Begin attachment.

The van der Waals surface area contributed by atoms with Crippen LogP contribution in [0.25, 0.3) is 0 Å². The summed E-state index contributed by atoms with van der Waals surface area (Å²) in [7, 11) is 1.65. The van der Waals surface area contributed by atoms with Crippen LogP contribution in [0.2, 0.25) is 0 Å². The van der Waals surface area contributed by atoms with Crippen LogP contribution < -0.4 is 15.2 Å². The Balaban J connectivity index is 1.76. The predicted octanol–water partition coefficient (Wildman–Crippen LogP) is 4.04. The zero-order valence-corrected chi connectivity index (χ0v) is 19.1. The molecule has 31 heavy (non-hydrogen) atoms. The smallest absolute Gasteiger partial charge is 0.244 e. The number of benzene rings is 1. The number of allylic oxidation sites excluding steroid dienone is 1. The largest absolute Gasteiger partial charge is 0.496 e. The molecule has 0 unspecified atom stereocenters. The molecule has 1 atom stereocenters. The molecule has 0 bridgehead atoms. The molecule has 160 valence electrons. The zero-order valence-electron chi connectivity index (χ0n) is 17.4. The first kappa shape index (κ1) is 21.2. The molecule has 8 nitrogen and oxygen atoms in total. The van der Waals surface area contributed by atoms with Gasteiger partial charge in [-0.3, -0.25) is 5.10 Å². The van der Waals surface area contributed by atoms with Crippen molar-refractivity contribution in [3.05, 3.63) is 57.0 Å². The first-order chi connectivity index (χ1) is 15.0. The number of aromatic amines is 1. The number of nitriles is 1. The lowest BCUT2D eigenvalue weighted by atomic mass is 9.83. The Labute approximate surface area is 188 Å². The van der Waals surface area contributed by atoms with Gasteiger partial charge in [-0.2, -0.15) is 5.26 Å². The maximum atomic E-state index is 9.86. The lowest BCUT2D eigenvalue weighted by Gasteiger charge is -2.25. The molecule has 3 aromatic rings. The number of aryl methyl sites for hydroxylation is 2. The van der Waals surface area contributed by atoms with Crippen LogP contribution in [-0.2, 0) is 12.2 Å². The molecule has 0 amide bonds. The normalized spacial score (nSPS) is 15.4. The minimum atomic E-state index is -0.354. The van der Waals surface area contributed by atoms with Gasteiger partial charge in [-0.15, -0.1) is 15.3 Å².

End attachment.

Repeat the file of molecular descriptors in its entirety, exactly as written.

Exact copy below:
The van der Waals surface area contributed by atoms with Crippen LogP contribution in [0.25, 0.3) is 0 Å². The summed E-state index contributed by atoms with van der Waals surface area (Å²) in [7, 11) is 1.65. The van der Waals surface area contributed by atoms with Crippen LogP contribution in [0.2, 0.25) is 0 Å². The van der Waals surface area contributed by atoms with Crippen LogP contribution < -0.4 is 15.2 Å². The Balaban J connectivity index is 1.76. The predicted octanol–water partition coefficient (Wildman–Crippen LogP) is 4.04. The zero-order valence-corrected chi connectivity index (χ0v) is 19.1. The molecule has 31 heavy (non-hydrogen) atoms. The smallest absolute Gasteiger partial charge is 0.244 e. The number of benzene rings is 1. The number of allylic oxidation sites excluding steroid dienone is 1. The largest absolute Gasteiger partial charge is 0.496 e. The molecule has 0 unspecified atom stereocenters. The molecule has 1 atom stereocenters. The molecule has 0 bridgehead atoms. The molecule has 160 valence electrons. The zero-order valence-electron chi connectivity index (χ0n) is 17.4. The first kappa shape index (κ1) is 21.2. The molecule has 8 nitrogen and oxygen atoms in total. The van der Waals surface area contributed by atoms with Gasteiger partial charge in [-0.3, -0.25) is 5.10 Å². The van der Waals surface area contributed by atoms with Crippen molar-refractivity contribution in [3.05, 3.63) is 57.0 Å². The first-order chi connectivity index (χ1) is 15.0. The number of aromatic amines is 1. The number of nitriles is 1. The lowest BCUT2D eigenvalue weighted by atomic mass is 9.83. The Labute approximate surface area is 188 Å². The van der Waals surface area contributed by atoms with Gasteiger partial charge in [-0.2, -0.15) is 5.26 Å². The maximum atomic E-state index is 9.86. The lowest BCUT2D eigenvalue weighted by Gasteiger charge is -2.25. The molecule has 3 aromatic rings. The number of aryl methyl sites for hydroxylation is 2. The van der Waals surface area contributed by atoms with Crippen LogP contribution in [-0.2, 0) is 12.2 Å². The molecule has 0 amide bonds. The normalized spacial score (nSPS) is 15.4. The minimum atomic E-state index is -0.354. The van der Waals surface area contributed by atoms with Gasteiger partial charge in [-0.15, -0.1) is 15.3 Å².